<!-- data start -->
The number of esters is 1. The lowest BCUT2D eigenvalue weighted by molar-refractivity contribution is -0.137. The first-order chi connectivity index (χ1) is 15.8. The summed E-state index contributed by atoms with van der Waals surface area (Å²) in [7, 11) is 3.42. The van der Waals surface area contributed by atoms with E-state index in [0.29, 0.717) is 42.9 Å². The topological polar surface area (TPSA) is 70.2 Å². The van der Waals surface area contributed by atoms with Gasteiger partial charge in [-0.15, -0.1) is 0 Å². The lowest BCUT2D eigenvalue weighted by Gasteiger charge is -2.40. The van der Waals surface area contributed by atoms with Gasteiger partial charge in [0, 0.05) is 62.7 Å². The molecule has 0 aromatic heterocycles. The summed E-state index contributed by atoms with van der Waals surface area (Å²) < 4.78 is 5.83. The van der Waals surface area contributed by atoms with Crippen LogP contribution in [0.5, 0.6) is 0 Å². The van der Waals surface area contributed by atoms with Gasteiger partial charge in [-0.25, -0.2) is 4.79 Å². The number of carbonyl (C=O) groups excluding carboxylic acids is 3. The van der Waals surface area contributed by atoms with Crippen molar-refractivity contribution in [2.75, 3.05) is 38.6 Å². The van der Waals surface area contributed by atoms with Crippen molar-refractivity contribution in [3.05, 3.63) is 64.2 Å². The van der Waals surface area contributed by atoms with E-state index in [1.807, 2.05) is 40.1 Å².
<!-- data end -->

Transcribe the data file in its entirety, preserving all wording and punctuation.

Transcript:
The number of esters is 1. The lowest BCUT2D eigenvalue weighted by molar-refractivity contribution is -0.137. The first-order chi connectivity index (χ1) is 15.8. The summed E-state index contributed by atoms with van der Waals surface area (Å²) in [7, 11) is 3.42. The van der Waals surface area contributed by atoms with E-state index in [0.29, 0.717) is 42.9 Å². The topological polar surface area (TPSA) is 70.2 Å². The van der Waals surface area contributed by atoms with Gasteiger partial charge in [-0.15, -0.1) is 0 Å². The lowest BCUT2D eigenvalue weighted by Gasteiger charge is -2.40. The van der Waals surface area contributed by atoms with Gasteiger partial charge in [0, 0.05) is 62.7 Å². The molecule has 0 aromatic heterocycles. The summed E-state index contributed by atoms with van der Waals surface area (Å²) < 4.78 is 5.83. The van der Waals surface area contributed by atoms with Crippen LogP contribution in [0.5, 0.6) is 0 Å². The van der Waals surface area contributed by atoms with Gasteiger partial charge in [-0.25, -0.2) is 4.79 Å². The number of carbonyl (C=O) groups excluding carboxylic acids is 3. The van der Waals surface area contributed by atoms with Crippen molar-refractivity contribution in [2.75, 3.05) is 38.6 Å². The van der Waals surface area contributed by atoms with Crippen molar-refractivity contribution in [3.05, 3.63) is 64.2 Å². The van der Waals surface area contributed by atoms with E-state index in [1.807, 2.05) is 40.1 Å².